This, the organisation believes, will enable older people to stay fit and healthy while living independently at home, or within a care home setting, something that would be beneficial for them while also reducing pressure on hospitals around the country.

Its State of Health and Care of Older People In England 2023 report has revealed that the health and care system is struggling and often failing to meet the needs of the ageing population. It was found that in 2021/22 there were 4.8 million attendances in A&E by older people, while attendance rates among the over-80s rose by 40 per cent between 2012 and 2021.

Furthermore, in 2019/20, there were 855,000 emergency hospital admissions that could have been avoided if the right care had been provided at the right time.

To address the situation, the charity is keen to see strong government leadership and a drive across the NHS and local authorities to ensure that small health problems are treated earlier before they develop into something bigger that requires urgent clinical support.

The report is calling for a strategic push to reverse the decline of primary and community health services and social care. In addition, it wants to see more community-based services developed and joined up to include healthcare professionals and those in the voluntary sector all working closely together.

And a ‘home first’ principle should be adopted as the foundation of the country’s approach to health and social care in the future.

Age UK chief executive Paul Farmer said: “It’s clear that we need services to reach out to older people much sooner, particularly those living at home, quite often alone, whose health is fragile or declining.

“This would not only be great news for older people, and their families, providing much needed reassurance, it would be cost-effective too. And it would go a long way to relieving the enormous pressure on hospitals as well.”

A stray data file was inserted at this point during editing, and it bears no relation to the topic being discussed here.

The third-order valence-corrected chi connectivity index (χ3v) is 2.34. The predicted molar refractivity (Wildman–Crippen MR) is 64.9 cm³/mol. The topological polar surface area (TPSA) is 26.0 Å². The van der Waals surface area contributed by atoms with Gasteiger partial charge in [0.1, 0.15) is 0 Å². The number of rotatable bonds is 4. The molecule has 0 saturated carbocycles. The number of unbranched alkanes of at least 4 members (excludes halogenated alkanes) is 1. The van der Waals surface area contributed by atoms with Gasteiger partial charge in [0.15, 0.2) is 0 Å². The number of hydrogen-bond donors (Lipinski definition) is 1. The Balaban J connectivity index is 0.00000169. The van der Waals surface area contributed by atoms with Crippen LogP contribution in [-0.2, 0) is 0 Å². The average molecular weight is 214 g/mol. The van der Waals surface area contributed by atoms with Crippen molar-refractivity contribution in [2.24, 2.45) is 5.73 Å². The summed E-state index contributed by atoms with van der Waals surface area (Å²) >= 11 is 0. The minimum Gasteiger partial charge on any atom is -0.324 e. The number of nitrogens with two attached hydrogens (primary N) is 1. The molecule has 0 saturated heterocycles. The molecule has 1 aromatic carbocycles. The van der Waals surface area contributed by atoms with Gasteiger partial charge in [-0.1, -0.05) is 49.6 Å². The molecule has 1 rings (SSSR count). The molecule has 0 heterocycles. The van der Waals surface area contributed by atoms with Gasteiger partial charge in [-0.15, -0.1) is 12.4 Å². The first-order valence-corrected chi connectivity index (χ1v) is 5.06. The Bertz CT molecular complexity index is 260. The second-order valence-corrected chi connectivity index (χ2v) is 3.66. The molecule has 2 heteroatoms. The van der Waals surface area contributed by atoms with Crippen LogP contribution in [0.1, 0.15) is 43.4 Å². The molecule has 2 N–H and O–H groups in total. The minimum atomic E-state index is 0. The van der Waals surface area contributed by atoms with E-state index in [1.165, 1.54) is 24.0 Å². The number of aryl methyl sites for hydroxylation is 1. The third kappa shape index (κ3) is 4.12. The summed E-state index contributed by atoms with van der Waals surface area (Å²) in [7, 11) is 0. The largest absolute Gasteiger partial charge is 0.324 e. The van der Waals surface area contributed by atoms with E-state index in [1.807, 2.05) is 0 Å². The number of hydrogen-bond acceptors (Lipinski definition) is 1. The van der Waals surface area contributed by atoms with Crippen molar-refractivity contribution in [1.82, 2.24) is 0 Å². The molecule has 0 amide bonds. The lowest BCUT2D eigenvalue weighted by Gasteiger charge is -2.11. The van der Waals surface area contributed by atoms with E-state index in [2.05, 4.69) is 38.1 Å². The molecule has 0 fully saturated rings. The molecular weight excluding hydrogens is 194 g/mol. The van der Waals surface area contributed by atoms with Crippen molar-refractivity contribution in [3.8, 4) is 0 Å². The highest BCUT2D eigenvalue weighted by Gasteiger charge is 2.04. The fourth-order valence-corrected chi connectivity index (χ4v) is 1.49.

Charity director Caroline Abrams made further comments, saying one key strategy will be the development of an ambitious social care workforce plan that rewards the contributions of care staff and recognises the valuable work they do.

Enabling people to remain in their homes for as long as possible, retaining their dignity and independence comes with all sorts of benefits, everything from boosting their confidence and self-esteem to improving their quality of life, reducing feelings of isolation and loneliness, fostering a sense of empowerment and so on.

One of the best ways to facilitate ageing in place is to make home adaptations that take into account your changing needs. These can range from disability baths and walk-in showers to grab rails, non-slip mats, wider doorways, lower countertops and downstairs bathrooms.

The necessary changes will depend on what your specific requirements are and these may change over time, so maintaining a flexible approach could ensure that you’re able to stay in your home for as long as possible.

Jul 25

6 Top Tips For Ageing In Place


There are all sorts of benefits associated with living independently and ageing in place, staying in your own home as long as you can, ranging from boosting your confidence and self-esteem to giving you greater choice over your own life, enjoying a greater level of control of what happens – all from the comfort of familiar surroundings.

However, it’s important to recognise that your needs may well change as you get older and if you want to continue living at home as you age, you will need to engage in appropriate consideration and planning to ensure that you’re able to retain your independence over the years.

If you are worried about your safety at home and your ability to get around or carry out daily activities, there are a few changes and adaptations you can make that will ensure your home is easier and safer for you to live in.

For example, you could remove any and all area rugs and ensure that all carpeting is properly fixed to the floor so as to reduce the risks of slips, trips and falls. This can also be achieved through the use of non-skin mats and no-slip strips on tiles and wooden floors, or any other surfaces that may get wet, such as those in the kitchen and bathroom.

Another option is to replace the handles on your doors and windows so that you have easy-to-use ergonomic options that take into account changes in manual dexterity and conditions like arthritis.

One of the most dangerous places in the house for older people is, of course, the bathroom and, as such, this may be the best place to focus your attention first. You could consider installing the likes of grab bars in the shower and near the toilet. Other options include the installation of walk in shower baths that can make bathing more accessible.


If you’d like to find out more about how to improve bathroom safety and accessibility as you get older, get in touch with Practical Bathing today to see how we can help.